A judge may decide to publish a statement after passing sentence on an offender in cases where there is particular public interest; where a case has legal significance; or where providing the reasons for the decision might assist public understanding.
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When deciding a sentence, a judge must deal with the offence that the offender has been convicted of, taking into account the unique circumstances of each particular case. The judge will carefully consider the facts that are presented to the Court by both the prosecution and by the defence.
Read more about victims of crime and sentencing.
HMA v William James Cosgrove Belk
Nov 19, 2020
On sentencing, Lord Uist made the following statement in court:
“You pleaded guilty to the sexual assault with penetration and attempted rape of a 47 years old woman who suffers from learning difficulties and alcoholism at her home in Edinburgh on 9 June this year. You attacked her in the manner set out in the charge on the indictment while she was asleep on the sofa in her living room. She struggled, kicked and screamed and tried to push you off. The only reason why you were unable to commit the completed crime of rape was because she struggled and kicked. The incident ended when you eventually stood up after she said that she needed to go to the toilet. When you were arrested in a nearby street shortly thereafter you admitted attempted rape to the police and also later at police interview at the police station. You had been released from prison only 18 days earlier, on 22 May 2020.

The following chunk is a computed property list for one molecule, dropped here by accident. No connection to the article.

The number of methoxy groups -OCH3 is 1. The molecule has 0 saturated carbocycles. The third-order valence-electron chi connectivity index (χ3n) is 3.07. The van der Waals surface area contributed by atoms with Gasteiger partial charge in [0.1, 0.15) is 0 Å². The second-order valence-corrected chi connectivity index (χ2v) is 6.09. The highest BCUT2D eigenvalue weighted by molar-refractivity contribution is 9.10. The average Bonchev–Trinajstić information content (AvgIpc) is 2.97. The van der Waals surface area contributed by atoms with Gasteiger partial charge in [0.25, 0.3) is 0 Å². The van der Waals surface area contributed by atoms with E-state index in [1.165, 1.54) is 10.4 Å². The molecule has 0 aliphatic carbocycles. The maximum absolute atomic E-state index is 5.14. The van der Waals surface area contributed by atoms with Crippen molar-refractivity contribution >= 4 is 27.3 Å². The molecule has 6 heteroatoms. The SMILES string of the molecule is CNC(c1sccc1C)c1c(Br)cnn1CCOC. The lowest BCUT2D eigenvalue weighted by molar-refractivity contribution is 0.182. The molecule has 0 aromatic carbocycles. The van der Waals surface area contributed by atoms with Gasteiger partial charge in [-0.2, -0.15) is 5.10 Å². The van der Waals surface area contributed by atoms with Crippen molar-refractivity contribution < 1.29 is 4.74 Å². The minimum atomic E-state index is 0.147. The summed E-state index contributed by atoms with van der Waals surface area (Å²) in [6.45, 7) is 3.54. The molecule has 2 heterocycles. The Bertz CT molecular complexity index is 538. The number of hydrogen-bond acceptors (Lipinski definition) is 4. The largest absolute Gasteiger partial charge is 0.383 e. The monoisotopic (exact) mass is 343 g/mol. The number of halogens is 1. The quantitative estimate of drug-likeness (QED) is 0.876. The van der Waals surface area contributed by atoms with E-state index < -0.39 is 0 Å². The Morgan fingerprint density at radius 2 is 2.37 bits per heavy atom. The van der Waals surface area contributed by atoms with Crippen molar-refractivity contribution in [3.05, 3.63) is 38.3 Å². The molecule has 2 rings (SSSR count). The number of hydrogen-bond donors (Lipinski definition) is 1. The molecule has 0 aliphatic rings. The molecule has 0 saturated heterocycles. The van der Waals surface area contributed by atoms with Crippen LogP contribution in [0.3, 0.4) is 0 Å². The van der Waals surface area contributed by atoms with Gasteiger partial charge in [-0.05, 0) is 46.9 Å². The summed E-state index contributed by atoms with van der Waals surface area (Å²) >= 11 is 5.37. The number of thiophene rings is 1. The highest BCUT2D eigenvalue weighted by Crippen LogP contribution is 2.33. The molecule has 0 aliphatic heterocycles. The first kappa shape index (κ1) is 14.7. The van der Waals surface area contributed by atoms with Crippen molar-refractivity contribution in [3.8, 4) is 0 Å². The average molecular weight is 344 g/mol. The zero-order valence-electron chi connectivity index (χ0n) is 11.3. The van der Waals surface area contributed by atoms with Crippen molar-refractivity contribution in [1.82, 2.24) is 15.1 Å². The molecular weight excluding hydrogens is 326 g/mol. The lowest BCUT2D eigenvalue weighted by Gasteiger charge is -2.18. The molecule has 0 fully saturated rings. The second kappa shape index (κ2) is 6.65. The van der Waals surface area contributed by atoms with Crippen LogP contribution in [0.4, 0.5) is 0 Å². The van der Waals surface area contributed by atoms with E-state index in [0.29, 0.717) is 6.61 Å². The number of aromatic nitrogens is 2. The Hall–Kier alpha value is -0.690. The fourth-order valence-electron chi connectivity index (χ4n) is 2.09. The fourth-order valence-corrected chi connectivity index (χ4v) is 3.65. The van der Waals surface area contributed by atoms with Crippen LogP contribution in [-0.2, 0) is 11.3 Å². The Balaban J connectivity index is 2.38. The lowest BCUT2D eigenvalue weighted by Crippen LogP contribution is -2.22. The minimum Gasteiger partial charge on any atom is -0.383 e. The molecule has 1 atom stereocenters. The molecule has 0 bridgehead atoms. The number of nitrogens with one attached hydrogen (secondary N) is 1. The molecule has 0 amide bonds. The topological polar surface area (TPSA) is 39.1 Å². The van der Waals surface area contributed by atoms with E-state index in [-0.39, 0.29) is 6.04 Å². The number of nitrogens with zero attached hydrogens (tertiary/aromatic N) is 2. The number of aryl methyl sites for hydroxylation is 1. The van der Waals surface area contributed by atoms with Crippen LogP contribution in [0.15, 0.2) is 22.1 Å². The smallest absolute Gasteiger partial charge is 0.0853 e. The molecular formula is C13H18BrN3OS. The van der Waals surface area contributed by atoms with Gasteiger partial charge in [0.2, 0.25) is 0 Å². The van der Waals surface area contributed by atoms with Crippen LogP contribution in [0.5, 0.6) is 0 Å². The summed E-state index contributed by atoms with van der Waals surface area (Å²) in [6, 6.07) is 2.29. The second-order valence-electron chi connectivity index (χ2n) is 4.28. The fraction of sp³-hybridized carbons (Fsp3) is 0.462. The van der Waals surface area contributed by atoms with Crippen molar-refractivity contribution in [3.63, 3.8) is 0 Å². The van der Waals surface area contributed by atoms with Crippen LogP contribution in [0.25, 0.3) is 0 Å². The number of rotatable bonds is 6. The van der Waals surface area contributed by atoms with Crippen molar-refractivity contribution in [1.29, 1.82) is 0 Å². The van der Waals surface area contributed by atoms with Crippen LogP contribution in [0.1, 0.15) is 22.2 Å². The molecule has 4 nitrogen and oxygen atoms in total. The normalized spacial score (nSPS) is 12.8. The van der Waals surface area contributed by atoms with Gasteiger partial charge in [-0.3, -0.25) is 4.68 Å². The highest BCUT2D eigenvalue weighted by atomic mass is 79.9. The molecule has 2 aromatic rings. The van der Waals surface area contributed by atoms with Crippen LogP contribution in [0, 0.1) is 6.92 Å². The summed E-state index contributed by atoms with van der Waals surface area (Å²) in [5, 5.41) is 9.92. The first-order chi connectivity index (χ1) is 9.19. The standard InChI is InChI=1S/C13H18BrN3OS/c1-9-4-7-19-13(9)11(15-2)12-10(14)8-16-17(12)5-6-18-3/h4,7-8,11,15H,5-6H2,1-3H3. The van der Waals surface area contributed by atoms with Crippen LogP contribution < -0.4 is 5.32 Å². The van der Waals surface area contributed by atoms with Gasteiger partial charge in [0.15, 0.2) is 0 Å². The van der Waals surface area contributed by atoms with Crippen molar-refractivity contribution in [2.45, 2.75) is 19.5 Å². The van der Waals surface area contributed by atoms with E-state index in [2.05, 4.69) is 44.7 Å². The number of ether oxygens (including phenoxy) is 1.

You are now 53 years old. You have a disgraceful criminal record. In April 1998 you were convicted in the sheriff court of, among other things, assault with intent to ravish. You breached the probation order imposed for that offence and were subsequently sentenced to 30 months imprisonment. In June 2003 you were convicted of rape in the High Court and sentenced to an extended sentence consisting of a custodial term of 10 years and an extension period of 5 years. After release from that sentence you breached your licence conditions and were recalled to prison to serve the remainder of your sentence. In August 2018 you were sentenced in the sheriff court to 8 months imprisonment for failing to comply with the notification requirements of a convicted sex offender. In July 2019 you were convicted at North Essex Magistrates’ Court of battery and breach of a sexual harm prevention order and sentenced to a total of 26 weeks imprisonment. On 23 January this year you were sentenced at Isleworth Crown Court to 8 months imprisonment for again failing to comply with the notification requirements of a convicted sex offender.